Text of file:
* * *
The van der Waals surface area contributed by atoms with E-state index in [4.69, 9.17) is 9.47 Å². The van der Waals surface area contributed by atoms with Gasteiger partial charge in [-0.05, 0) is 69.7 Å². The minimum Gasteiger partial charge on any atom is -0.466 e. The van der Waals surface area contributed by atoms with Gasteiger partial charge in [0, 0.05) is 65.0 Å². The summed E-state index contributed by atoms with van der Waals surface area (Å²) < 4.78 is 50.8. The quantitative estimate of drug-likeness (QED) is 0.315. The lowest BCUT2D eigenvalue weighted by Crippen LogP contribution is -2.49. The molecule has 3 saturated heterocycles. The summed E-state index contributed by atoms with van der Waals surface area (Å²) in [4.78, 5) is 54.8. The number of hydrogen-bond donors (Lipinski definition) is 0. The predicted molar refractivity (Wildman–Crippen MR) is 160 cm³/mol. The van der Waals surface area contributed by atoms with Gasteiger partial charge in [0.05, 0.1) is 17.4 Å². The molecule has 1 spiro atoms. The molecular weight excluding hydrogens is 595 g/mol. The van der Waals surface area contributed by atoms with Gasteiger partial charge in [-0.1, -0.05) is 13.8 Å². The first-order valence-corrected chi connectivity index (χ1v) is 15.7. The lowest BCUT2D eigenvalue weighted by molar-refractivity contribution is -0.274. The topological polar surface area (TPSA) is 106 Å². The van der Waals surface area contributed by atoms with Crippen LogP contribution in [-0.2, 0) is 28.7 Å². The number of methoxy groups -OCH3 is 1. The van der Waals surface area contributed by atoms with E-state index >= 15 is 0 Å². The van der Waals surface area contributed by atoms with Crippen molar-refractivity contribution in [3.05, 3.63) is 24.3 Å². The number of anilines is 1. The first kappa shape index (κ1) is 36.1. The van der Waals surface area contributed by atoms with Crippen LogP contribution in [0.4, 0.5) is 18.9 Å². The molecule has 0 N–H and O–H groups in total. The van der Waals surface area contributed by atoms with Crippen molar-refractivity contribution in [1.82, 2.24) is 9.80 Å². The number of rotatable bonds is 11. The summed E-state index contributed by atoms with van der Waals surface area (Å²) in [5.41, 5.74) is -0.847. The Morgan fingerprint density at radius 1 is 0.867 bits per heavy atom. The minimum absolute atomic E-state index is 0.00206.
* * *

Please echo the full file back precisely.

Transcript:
The van der Waals surface area contributed by atoms with E-state index in [4.69, 9.17) is 9.47 Å². The van der Waals surface area contributed by atoms with Gasteiger partial charge in [-0.05, 0) is 69.7 Å². The minimum Gasteiger partial charge on any atom is -0.466 e. The van der Waals surface area contributed by atoms with Gasteiger partial charge in [0, 0.05) is 65.0 Å². The summed E-state index contributed by atoms with van der Waals surface area (Å²) < 4.78 is 50.8. The quantitative estimate of drug-likeness (QED) is 0.315. The lowest BCUT2D eigenvalue weighted by Crippen LogP contribution is -2.49. The molecule has 3 saturated heterocycles. The summed E-state index contributed by atoms with van der Waals surface area (Å²) in [4.78, 5) is 54.8. The number of hydrogen-bond donors (Lipinski definition) is 0. The predicted molar refractivity (Wildman–Crippen MR) is 160 cm³/mol. The van der Waals surface area contributed by atoms with Gasteiger partial charge in [0.05, 0.1) is 17.4 Å². The molecule has 1 spiro atoms. The molecular weight excluding hydrogens is 595 g/mol. The van der Waals surface area contributed by atoms with Gasteiger partial charge in [-0.1, -0.05) is 13.8 Å². The first-order valence-corrected chi connectivity index (χ1v) is 15.7. The lowest BCUT2D eigenvalue weighted by molar-refractivity contribution is -0.274. The topological polar surface area (TPSA) is 106 Å². The van der Waals surface area contributed by atoms with Crippen LogP contribution in [-0.2, 0) is 28.7 Å². The number of methoxy groups -OCH3 is 1. The van der Waals surface area contributed by atoms with E-state index >= 15 is 0 Å². The van der Waals surface area contributed by atoms with Crippen molar-refractivity contribution in [3.05, 3.63) is 24.3 Å². The number of anilines is 1. The first kappa shape index (κ1) is 36.1. The van der Waals surface area contributed by atoms with Crippen LogP contribution in [0.4, 0.5) is 18.9 Å². The molecule has 0 N–H and O–H groups in total. The van der Waals surface area contributed by atoms with Crippen molar-refractivity contribution in [1.82, 2.24) is 9.80 Å². The number of rotatable bonds is 11. The summed E-state index contributed by atoms with van der Waals surface area (Å²) in [5.41, 5.74) is -0.847. The Morgan fingerprint density at radius 1 is 0.867 bits per heavy atom. The minimum absolute atomic E-state index is 0.00206.